Quality management and rework in the construction industry

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Virginia Tech


Rework is an insidious problem in the construction industry. According to the Construction Industry Institute (CII) Source Document 29, the cost of rework is 12.4% of the total project cost. However, these costs are just the tip of the iceberg, because they do not represent schedule delays, litigation cost, and other intangible costs of poor quality. Therefore, the complete cost of rework is estimated to be much greater than 12.4%.

To effectively reduce the cost of rework, it is necessary to not only study the causes of rework, but also to study the effectiveness of activities designed to reduce rework. This research studied the relationships between rework activities and prevention and appraisal activities on four construction projects. This research addressed two questions: 1) What is the effect of prevention and appraisal activities on the reduction of rework, and 2) What is the effect of prevention activities occurring in the design phase on rework due to design errors in the construction phase?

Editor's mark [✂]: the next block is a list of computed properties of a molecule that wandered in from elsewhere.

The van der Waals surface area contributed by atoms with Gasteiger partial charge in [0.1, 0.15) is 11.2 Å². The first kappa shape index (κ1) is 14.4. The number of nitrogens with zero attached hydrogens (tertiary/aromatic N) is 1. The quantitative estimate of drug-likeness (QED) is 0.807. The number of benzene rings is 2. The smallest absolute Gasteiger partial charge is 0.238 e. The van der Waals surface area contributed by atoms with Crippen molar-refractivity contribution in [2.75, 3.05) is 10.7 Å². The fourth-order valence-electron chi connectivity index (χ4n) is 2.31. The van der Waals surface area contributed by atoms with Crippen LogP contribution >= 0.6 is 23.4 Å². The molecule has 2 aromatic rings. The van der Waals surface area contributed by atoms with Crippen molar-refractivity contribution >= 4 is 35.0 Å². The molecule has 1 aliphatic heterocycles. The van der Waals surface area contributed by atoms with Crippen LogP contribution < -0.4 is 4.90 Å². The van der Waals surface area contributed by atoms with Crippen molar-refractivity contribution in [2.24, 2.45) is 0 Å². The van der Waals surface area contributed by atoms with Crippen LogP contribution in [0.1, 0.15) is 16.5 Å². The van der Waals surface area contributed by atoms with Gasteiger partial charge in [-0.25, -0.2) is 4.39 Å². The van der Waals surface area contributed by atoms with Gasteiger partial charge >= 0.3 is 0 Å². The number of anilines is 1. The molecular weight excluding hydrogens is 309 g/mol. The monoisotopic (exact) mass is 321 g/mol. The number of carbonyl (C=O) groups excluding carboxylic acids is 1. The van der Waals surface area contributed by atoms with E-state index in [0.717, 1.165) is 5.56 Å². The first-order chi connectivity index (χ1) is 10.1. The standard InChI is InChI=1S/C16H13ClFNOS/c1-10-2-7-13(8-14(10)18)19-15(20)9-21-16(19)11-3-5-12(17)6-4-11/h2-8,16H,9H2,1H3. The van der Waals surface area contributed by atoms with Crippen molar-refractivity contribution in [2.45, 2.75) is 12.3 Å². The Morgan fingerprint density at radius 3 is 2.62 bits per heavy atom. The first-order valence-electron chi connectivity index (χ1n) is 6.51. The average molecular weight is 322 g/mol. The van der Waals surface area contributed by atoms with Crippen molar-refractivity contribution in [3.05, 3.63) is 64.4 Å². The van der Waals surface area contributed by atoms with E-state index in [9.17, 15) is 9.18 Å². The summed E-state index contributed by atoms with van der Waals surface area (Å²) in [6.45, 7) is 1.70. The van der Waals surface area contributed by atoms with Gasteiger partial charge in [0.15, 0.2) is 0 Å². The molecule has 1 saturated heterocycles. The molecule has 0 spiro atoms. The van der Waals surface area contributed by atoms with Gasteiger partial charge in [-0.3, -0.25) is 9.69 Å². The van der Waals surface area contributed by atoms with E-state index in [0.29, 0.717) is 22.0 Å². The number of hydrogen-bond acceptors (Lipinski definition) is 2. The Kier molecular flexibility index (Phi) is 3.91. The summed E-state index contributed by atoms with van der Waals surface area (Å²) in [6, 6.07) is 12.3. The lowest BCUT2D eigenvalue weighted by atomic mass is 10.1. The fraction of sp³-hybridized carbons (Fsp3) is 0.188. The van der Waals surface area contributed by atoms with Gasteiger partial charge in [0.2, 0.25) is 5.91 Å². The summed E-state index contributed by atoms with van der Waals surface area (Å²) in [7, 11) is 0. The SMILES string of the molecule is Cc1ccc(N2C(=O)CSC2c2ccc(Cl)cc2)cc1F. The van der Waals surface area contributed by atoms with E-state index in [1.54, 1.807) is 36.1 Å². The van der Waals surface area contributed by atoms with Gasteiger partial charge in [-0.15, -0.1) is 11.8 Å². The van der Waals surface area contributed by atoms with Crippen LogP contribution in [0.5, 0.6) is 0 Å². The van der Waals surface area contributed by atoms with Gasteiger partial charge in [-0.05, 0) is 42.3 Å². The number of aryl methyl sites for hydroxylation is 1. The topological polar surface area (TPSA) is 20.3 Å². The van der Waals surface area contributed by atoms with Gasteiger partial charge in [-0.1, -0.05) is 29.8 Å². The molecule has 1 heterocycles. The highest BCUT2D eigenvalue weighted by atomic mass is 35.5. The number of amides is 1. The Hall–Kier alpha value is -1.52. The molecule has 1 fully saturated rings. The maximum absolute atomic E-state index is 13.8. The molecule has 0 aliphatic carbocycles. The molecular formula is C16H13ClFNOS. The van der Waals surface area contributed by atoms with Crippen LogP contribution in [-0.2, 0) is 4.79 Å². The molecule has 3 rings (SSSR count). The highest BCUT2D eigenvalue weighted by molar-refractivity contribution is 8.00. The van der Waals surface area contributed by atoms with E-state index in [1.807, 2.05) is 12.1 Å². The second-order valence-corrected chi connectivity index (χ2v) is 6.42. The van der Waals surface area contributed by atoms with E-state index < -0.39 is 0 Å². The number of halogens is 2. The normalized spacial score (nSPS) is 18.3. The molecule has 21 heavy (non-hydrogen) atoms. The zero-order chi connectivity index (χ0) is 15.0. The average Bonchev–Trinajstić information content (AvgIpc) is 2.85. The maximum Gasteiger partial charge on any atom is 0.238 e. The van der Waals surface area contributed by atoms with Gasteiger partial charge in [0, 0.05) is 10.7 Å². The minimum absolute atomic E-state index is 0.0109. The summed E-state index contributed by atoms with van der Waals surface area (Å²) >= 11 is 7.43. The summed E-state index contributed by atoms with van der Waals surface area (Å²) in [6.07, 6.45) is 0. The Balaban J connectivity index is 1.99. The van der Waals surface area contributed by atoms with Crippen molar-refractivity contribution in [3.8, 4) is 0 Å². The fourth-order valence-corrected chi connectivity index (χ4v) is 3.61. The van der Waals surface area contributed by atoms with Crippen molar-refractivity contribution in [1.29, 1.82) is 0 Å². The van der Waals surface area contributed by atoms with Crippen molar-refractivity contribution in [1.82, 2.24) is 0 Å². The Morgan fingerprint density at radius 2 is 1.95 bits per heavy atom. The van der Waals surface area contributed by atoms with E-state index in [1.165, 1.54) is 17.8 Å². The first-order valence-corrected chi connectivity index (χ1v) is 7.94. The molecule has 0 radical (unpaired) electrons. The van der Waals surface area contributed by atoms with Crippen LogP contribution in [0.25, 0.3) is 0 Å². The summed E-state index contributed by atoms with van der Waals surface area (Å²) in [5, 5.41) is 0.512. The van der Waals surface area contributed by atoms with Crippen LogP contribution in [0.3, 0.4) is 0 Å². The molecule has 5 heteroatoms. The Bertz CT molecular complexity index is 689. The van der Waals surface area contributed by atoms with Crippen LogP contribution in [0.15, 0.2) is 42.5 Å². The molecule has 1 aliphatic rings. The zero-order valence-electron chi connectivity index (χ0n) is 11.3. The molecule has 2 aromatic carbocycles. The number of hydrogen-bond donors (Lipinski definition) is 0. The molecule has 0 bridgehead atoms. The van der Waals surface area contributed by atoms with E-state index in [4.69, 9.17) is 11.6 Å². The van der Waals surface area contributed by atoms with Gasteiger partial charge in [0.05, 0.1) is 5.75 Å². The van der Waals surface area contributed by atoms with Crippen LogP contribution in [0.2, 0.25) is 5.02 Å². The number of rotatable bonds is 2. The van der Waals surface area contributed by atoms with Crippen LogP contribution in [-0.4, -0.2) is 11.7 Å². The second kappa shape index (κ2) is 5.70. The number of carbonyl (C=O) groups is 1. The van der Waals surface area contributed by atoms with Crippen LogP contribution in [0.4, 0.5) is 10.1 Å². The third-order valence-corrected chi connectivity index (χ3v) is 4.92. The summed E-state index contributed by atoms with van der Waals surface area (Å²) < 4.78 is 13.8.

Based on the project data collect by the Quality Performance Management System (QPMS), this research concluded there was a slight relationship between increasing prevention and appraisal activities and the reduction of rework. There was a direct relationship between the increase of prevention activities in design and the reduction of rework due to design errors in the construction phase. The relationships were stronger for both questions at the project level than at the discipline level. At the project level, the aggregation of all the disciplines appears to negate the biases created within the specific disciplines. This research helps to provide real-world data to emphasize the importance of prevention activity in the design phase of a construction project.